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Before Ruth Bishop’s identification in Melbourne of human rotavirus in 1973, paediatricians could offer only platitudes by way of explanation when confronted with young children with acute diarrhoea. Since then it has become clear that rotavirus is the most common cause of gastroenteritis in children under 2 years of age living in either developed or developing countries.1 Its pathogenic mechanisms have been largely elucidated, mainly by studying an analogous infection in piglets caused by transmissible gastroenteritis agent.2 ,3 Rotavirus probably causes diarrhoea by increasing the turnover of enterocytes along the villus axis, leading to the population of blunted villi by immature cells that are incapable of normal absorption, and are more crypt-like and secretory in nature.4-6 Rotavirus can also reduce sucrase–isomaltase expression in human enterocytes by blocking sucrase–isomaltase transport to the apical membrane without apparent cell destruction. Reduction in activity is correlated to rotavirus induced alterations in the enterocyte cytoskeleton.7 There is also a single unconfirmed report of elaboration of a secretagogue by rotavirus: purified NSP4 (non-structural glycoprotein of rotavirus) potentiates chloride secretion by a calcium dependent signalling pathway.8
In some children a clinical episode indistinguishable from acute gastroenteritis is followed by protracted diarrhoea, so called post-gastroenteritis syndrome. This is more likely to occur in developing countries, where pre-existing malnutrition and enteropathies may lead to protracted diarrhoea in 8–20% of children initially presenting with acute gastroenteritis.9 In developed countries this happens in up to 5% of cases, and its causes are far from clear.10 Secondary lactose intolerance may occur, and many children exhibit an intolerance to cows’ milk protein and often several other proteins.10 ,11 Management is pragmatic, and comprises mainly nutritional support. Most children in developed countries survive, but in developing countries mortality is still high.12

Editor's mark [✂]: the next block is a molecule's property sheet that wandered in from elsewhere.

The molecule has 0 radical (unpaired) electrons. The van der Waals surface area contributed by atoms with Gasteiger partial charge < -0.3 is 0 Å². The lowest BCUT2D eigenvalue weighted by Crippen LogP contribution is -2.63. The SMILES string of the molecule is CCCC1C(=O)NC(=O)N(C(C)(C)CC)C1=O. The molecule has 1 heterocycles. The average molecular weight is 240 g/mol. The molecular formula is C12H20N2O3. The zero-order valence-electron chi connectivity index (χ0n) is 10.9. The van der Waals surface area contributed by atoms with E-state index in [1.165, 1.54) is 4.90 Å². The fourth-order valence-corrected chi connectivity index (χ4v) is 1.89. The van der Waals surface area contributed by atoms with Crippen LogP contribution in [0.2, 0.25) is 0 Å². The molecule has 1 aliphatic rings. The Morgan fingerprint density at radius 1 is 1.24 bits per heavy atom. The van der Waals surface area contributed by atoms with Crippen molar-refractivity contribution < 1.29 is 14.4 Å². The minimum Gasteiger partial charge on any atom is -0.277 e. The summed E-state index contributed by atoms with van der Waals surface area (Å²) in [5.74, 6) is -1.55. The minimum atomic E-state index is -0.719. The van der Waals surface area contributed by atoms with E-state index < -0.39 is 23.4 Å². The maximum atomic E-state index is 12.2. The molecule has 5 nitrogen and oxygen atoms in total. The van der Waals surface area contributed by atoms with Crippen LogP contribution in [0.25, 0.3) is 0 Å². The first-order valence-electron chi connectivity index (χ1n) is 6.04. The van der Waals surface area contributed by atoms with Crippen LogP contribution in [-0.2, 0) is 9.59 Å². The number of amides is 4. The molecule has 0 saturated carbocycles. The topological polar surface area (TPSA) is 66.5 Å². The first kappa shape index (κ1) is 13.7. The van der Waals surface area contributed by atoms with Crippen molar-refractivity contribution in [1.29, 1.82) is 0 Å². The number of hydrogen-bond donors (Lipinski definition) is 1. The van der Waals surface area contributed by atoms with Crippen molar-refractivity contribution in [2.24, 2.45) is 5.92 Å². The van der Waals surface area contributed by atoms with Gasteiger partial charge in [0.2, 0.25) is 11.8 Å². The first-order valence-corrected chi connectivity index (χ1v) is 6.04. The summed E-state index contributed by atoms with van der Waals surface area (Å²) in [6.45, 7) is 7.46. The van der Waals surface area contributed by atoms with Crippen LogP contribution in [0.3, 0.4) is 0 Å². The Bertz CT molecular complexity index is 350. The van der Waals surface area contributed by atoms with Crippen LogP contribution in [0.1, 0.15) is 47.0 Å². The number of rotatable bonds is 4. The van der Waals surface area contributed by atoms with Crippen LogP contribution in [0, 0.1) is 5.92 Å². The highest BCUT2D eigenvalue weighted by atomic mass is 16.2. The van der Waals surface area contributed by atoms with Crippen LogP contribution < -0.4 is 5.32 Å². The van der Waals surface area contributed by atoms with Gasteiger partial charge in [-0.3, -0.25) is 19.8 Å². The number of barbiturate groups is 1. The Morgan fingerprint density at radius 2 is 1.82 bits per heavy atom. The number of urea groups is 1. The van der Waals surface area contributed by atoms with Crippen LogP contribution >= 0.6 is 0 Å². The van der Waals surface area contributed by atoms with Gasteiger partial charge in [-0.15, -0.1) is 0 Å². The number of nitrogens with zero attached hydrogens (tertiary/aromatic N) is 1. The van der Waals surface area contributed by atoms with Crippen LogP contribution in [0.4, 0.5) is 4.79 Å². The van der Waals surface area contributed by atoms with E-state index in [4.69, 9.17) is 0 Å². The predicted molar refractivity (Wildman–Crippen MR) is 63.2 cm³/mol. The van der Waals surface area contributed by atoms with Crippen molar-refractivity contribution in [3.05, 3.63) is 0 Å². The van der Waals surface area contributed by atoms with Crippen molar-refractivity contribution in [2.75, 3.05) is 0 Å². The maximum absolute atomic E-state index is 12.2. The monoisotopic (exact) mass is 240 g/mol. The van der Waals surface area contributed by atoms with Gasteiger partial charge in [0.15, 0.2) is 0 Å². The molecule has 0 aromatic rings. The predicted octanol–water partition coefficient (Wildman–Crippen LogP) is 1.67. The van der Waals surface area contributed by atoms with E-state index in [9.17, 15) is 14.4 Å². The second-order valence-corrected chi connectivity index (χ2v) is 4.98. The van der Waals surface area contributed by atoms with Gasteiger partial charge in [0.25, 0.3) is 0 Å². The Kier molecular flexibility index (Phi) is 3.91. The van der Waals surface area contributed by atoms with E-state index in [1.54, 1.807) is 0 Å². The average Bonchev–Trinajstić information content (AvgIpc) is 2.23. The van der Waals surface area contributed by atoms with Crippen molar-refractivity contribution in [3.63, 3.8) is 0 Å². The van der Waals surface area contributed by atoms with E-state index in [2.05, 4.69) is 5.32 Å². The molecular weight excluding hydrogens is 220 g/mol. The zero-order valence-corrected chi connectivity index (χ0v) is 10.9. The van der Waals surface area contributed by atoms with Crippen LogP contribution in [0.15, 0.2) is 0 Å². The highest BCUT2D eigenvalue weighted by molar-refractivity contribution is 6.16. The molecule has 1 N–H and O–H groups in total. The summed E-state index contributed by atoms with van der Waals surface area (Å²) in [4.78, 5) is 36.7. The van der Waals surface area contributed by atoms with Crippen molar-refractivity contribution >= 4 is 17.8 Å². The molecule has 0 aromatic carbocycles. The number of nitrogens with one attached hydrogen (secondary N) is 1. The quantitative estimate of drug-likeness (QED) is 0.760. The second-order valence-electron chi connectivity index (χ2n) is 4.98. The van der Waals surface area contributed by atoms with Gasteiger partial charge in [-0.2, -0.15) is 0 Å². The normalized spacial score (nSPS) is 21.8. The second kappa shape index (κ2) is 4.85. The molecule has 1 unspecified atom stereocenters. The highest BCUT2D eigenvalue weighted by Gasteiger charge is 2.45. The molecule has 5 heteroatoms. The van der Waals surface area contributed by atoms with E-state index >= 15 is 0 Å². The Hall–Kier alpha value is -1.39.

A recent report from the Melbourne group now suggests that persistent rotavirus infection may play a greater role in post-gastroenteritis syndrome and protracted diarrhoea than previously thought.13 Until now, rotavirus excretion was generally thought to stop within 10 days of the onset of symptoms in most children, and within 20 days of onset in all.14 ,15 Enzyme immunoassay (EIA) is the technique commonly used for detection of rotavirus in stool, but reverse transcriptase–polymerase chain reaction (RT–PCR) is up to 25 times more sensitive than EIA in detecting rotavirus in serially diluted faecal suspensions. It has both higher sensitivity and specificity.16 ,17 Using an RT–PCR technique, Bishop’s group studied the duration of rotavirus excretion in 37 children admitted to hospital with acute rotavirus infection.13 Excretion ceased within 10 days in 17 children and within 20 days in 26 of the 37 children. However, extended excretion between 25–57 days was seen in 11 children. Only one child seemed to have been re-infected with rotavirus. In contrast, rotavirus excretion estimated by EIA ranged from 4–29 days, and only 12 children had detectable excretion between 10 and 29 days. Extended excretion of rotavirus was significantly linked with intermittent antirotavirus IgA coproantibody boosts. Most of these boosts were associated with rotavirus excretion. Eight of the 11 children with extended rotavirus excretion between 25 and 57 days developed mild diarrhoea and vomiting associated with excretion or coproantibody boosts during the 100 days’ surveillance.
It is clear that prolonged rotavirus excretion is not only a feature of immunodeficency18 but is also seen in about one third of immunocompetent young children. Intermittent mild diarrhoea seen in significantly increased numbers of children excreting rotavirus for one to two months could explain some cases of post-gastroenteritis syndrome. Moreover, children excreting rotavirus for prolonged periods could become reservoirs of human rotavirus and contribute to its survival between epidemics. As new diagnostic procedures indicate that rotavirus infection may be the cause of protracted diarrhoea in some children, who may have otherwise undetected infection, an effective rotavirus vaccine becomes even more important.
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